suramya26

Quote:
BUT as per my knowledge in GMAT it is preferred to use Simple tense as much as possible unless the sentence is not grammatically wrong AND perfect tenses are generally not used.


I am afraid you are wrong to very great extent. If you go with such notions into the exam, you will end up only getting the short end of the stick.
There are three simple tenses in grammar. i.e. a simple past, a simple present, and a simple future. It is not clear which one you are referring to.
The right perspective is that one should use the correct tense as the context demands. I do not think there is any preference, said either explicitly or implicitly by GMAT in the choice of the tense.
It must also be noted that most of the higher level questions involve the use of past and present perfect tenses or the use of the third conditionals in GMAT



Thanks a lot sir,
Sir , the tell me whether my reasoning is wrong??
The reason for which C is the correct answer is because the option stresses on the effect of new technologies
And this the effect is still IN THE PRESENT
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Re: In this SC problem, I am having a hard time understanding  [#permalink]

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New post 26 Sep 2016, 03:52
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Hi

Don’t you feel that there is no difference between B and C as far as new techniques are concerned? C is better because of the superior word order; in B, the placement of ‘than ever before’ after the river is changing the meaning.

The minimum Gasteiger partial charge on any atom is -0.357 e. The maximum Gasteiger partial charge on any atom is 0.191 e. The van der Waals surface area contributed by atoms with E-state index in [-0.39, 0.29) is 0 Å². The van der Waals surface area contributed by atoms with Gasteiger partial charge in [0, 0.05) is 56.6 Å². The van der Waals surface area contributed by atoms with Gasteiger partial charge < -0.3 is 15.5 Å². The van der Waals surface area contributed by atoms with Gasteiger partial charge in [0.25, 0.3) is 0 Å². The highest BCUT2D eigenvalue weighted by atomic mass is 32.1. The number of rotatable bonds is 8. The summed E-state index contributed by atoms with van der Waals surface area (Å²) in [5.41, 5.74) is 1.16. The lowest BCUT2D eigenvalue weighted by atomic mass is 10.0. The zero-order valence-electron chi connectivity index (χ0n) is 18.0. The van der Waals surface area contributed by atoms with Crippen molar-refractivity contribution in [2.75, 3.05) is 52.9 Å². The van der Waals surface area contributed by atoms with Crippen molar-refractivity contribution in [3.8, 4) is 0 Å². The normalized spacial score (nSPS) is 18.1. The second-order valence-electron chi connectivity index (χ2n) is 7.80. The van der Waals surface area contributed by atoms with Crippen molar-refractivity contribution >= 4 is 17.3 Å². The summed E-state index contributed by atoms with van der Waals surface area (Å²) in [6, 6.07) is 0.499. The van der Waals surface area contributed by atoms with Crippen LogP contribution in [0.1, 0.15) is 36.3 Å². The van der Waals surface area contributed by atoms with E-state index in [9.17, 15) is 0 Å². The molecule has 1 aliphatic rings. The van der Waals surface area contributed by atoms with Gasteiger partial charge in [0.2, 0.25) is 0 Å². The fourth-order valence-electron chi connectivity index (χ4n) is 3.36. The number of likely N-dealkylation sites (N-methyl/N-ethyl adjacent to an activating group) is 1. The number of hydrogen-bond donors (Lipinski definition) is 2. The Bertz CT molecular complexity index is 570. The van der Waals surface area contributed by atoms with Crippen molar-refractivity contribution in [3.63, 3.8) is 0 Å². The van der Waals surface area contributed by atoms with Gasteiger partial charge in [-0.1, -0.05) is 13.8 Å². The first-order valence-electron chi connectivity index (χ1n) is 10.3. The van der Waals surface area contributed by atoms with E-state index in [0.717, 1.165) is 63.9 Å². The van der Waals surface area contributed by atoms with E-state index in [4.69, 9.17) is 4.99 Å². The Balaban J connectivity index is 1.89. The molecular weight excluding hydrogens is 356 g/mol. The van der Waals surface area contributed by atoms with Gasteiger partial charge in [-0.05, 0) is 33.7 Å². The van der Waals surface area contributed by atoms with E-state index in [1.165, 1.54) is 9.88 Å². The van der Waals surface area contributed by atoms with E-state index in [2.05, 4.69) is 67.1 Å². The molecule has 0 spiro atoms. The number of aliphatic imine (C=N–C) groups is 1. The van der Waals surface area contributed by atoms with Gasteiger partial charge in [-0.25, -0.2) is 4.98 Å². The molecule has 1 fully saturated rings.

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Re: In this SC problem, I am having a hard time understanding  [#permalink]

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New post 15 Nov 2016, 07:52
tonebeeze wrote:
In this SC problem, I am having a hard time understanding the rule regarding selecting "have made it" in answer choice (C) over "makes it" in answer choice (B). Doesn't the subject "techniques" require "makes"?

Thanks for any advice you all can provide me.


New techniques in thermal-scanning photography, a process that records radiation from surface areas, makes it possible to study the effects of calefaction, or warming, of a river in greater detail than ever before.


let's use the e-gmat 3 step process...

1. understand the meaning
new techniques allow to study smth in more details than it was possible before
what to study? the effects of C or W of a river.

2. error analysis
first error that jumps in the eyes is the SV agreement error. The noun is plural "techniques", while the verb is singular "makes".
A and E make the same mistake.
Since the techniques were not always present, I think it is more appropriate to use the present perfect - an action that happened in the past, but whose effects are still felt in present.



a. makes it possible to study the effects of calefaction, or warming, of a river in greater detail than ever before
as discussed above

b. make it possible to study, in greater detail, the effects of calefaction, or warming, of a river than ever before
while make does not make 100% incorrect this answer choice, the placement of "than ever before" definitely makes it incorrect.

c. have made it possible to study in greater detail than ever before the effects of calefaction, or warming, of a river
looks good!

d. make possible the study of the effects of calefaction, or warming, of a river in greater detail than it ever was before
it does not make possible the study. it made possible to study in more details. this option changes the meaning of the sentence.

e. has made it more possible than ever before to study in greater detail the effects of calefaction, or warming, of a river


C looks to be the winner.
Re: In this SC problem, I am having a hard time understanding &nbs [#permalink] 15 Nov 2016, 07:52